crimesider

Ray Rice video: Was the NFL willfully ignorant?

Many critics are scrutinizing the NFL's handling of Ray Rice's case and their response to the jarring new video, as well as their efforts to clamp down on domestic violence in the league.

The video, which shows Rice striking and knocking out his then-fiance Janay Palmer, lead many to ask why Rice was only now cut from the Ravens, and why the video did not surface sooner.

"We already knew it was domestic violence and you know that's already bad enough, like, you know, if you're only up in arms about it just by seeing the video, that's a problem," said Ravens running back Justin Forsett.

Former Oakland Raiders CEO and CBS Sports analyst Amy Trask told CBS News, "As to why they didn't see the video sooner, I don't know that any of us know the answers relating to the video issue. And quite frankly, I'm not sure what I would find more stunning: that the league did not see the video, which would be stunning, or that the league saw the video and imposed only a two-game penalty, which would be stunning."

Others are wondering if the NFL was willfully ignorant about the video.

"Well certainly the video was available and I know many of us remarked at the time, this video is going to come out. Whether it's Deadspin or TMZ or some other place, the video is going to come back," Trask said. "Whether it was an intentional decision by the part of league to not pursue the video and engage in willful ignorance ... or whether it was a colossal, colossal mistake ... the standard really should have been, or should be, did the league see the video or should the league have been held to a standard of having seen the video?"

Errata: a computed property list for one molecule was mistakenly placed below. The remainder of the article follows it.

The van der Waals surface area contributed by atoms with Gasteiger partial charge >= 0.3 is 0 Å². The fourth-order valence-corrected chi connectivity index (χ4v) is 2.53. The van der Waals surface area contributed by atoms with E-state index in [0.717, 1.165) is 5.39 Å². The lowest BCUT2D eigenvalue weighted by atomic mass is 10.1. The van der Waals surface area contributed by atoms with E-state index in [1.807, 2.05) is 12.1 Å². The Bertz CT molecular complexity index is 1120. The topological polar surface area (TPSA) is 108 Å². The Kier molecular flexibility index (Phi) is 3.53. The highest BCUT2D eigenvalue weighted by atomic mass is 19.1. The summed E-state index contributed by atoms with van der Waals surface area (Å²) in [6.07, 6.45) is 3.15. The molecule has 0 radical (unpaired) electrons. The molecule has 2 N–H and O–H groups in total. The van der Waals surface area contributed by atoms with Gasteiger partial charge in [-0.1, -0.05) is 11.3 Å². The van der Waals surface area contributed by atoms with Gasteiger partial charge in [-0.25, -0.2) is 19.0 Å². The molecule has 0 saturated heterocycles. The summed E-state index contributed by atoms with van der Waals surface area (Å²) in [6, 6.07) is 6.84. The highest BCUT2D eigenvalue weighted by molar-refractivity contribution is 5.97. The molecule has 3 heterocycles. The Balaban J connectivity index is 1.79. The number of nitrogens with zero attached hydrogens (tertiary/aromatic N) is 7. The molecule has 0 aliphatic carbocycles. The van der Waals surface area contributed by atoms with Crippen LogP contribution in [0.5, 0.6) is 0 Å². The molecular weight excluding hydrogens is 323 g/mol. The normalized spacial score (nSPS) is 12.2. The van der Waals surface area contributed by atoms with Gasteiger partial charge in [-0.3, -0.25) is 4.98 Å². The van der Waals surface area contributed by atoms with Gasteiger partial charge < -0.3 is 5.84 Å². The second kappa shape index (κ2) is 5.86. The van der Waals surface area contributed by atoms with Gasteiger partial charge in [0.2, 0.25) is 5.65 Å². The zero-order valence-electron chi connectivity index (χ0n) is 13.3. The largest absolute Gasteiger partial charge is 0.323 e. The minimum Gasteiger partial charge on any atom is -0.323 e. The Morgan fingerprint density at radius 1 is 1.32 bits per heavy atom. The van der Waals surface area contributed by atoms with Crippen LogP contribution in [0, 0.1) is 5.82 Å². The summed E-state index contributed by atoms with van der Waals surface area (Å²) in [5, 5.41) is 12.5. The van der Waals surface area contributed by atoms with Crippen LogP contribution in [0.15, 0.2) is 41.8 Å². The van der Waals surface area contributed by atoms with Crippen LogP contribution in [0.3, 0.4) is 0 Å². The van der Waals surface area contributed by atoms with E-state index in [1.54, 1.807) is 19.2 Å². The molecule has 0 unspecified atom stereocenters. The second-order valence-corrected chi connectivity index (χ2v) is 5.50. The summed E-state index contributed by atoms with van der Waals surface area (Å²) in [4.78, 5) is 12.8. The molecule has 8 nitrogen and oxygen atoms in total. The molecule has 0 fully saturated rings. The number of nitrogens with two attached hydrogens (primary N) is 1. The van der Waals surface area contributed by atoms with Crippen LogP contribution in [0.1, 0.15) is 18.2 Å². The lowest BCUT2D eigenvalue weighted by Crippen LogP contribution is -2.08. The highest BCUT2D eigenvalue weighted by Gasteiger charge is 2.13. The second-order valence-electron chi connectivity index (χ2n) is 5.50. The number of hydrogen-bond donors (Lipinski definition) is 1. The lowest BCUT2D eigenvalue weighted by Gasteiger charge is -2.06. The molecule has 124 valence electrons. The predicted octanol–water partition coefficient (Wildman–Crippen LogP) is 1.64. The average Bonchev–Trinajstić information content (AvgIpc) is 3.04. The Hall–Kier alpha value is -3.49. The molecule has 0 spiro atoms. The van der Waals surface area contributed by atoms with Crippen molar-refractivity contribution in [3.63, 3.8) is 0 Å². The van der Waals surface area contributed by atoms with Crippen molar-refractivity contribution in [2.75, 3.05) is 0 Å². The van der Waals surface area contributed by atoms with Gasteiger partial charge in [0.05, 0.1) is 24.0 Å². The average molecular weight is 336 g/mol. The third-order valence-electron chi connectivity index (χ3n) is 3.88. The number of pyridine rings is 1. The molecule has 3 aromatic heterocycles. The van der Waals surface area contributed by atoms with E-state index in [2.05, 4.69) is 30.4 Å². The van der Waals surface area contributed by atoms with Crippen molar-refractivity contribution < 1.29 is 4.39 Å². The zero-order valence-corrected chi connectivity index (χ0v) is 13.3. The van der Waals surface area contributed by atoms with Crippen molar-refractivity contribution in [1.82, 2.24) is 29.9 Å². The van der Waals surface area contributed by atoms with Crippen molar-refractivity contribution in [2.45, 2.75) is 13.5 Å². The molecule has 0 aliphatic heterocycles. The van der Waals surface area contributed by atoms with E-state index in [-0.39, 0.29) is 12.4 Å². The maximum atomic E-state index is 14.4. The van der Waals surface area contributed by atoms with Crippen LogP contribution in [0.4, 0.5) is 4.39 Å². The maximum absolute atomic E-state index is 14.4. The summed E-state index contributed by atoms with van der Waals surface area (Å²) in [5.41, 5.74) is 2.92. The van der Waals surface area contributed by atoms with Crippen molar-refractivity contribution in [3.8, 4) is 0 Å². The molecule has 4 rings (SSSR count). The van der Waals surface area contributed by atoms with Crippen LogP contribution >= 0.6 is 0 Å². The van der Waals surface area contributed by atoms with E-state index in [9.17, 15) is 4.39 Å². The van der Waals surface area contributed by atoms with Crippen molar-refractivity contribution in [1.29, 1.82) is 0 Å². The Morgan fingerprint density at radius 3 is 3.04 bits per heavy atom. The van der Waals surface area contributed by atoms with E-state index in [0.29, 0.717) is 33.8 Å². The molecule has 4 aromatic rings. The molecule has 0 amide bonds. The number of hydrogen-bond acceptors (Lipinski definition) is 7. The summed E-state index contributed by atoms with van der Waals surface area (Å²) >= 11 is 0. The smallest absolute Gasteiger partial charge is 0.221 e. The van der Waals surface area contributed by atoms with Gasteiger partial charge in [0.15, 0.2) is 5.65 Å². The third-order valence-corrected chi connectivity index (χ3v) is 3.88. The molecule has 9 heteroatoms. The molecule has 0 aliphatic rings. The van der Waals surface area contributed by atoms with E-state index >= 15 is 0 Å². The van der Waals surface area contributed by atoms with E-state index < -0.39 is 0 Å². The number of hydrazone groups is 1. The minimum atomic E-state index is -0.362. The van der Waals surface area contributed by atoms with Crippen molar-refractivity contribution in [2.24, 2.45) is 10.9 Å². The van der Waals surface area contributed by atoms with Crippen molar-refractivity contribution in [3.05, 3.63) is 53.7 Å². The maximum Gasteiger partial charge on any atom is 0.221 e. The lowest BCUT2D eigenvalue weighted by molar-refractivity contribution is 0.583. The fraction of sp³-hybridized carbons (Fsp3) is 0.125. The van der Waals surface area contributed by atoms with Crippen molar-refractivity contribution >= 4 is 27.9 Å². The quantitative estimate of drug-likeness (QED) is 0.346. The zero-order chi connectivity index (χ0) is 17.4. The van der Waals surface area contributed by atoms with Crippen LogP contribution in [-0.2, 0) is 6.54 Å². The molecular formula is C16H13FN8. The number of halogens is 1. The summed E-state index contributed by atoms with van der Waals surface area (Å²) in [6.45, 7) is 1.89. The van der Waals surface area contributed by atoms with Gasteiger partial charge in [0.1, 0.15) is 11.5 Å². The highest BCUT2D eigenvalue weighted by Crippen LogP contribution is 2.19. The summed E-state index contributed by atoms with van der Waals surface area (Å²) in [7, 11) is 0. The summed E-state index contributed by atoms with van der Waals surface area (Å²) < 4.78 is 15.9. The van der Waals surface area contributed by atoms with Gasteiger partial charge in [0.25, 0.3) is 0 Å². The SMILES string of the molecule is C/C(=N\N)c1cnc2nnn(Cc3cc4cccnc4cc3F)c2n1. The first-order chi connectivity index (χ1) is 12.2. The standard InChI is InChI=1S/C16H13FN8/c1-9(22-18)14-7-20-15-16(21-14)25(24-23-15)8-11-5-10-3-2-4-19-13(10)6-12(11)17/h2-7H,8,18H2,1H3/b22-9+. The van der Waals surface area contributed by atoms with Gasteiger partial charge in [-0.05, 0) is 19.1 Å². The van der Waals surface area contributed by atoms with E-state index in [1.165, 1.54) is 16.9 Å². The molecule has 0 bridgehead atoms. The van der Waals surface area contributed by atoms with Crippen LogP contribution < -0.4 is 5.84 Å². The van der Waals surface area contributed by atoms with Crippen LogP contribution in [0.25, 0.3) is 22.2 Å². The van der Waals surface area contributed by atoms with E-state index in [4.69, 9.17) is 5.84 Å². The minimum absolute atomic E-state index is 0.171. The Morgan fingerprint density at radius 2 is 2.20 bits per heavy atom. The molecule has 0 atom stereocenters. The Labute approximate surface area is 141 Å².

Trask says that while the video is shocking, it only confirms what happened.

"Arguably it shouldn't change anything, but I'm reminded of the adage that a picture paints a thousand words," Trask said. "The video is horrifying, it's heartbreaking, it's hard to watch. But does it change what we know happened, which is that an unconscious woman was dragged out of an elevator? No."

The NFL has rolled out a stricter policy that imposes a six-game suspension without pay for a first offense of sexual assault or domestic violence, and a potential lifetime ban for a second incident.

"Whether it was late or not, it is a new policy, and what we have to hope is that the league is going to enforce it in a manner that both deters this sort of behavior and educates players around the league in what actions are absolutely unacceptable," Trask said. "The league is a popular, popular league. People follow it avidly. If the league can use this now as a platform to educate people that this sort of behavior, which isn't just domestic violence, it's assault and battery, is not okay."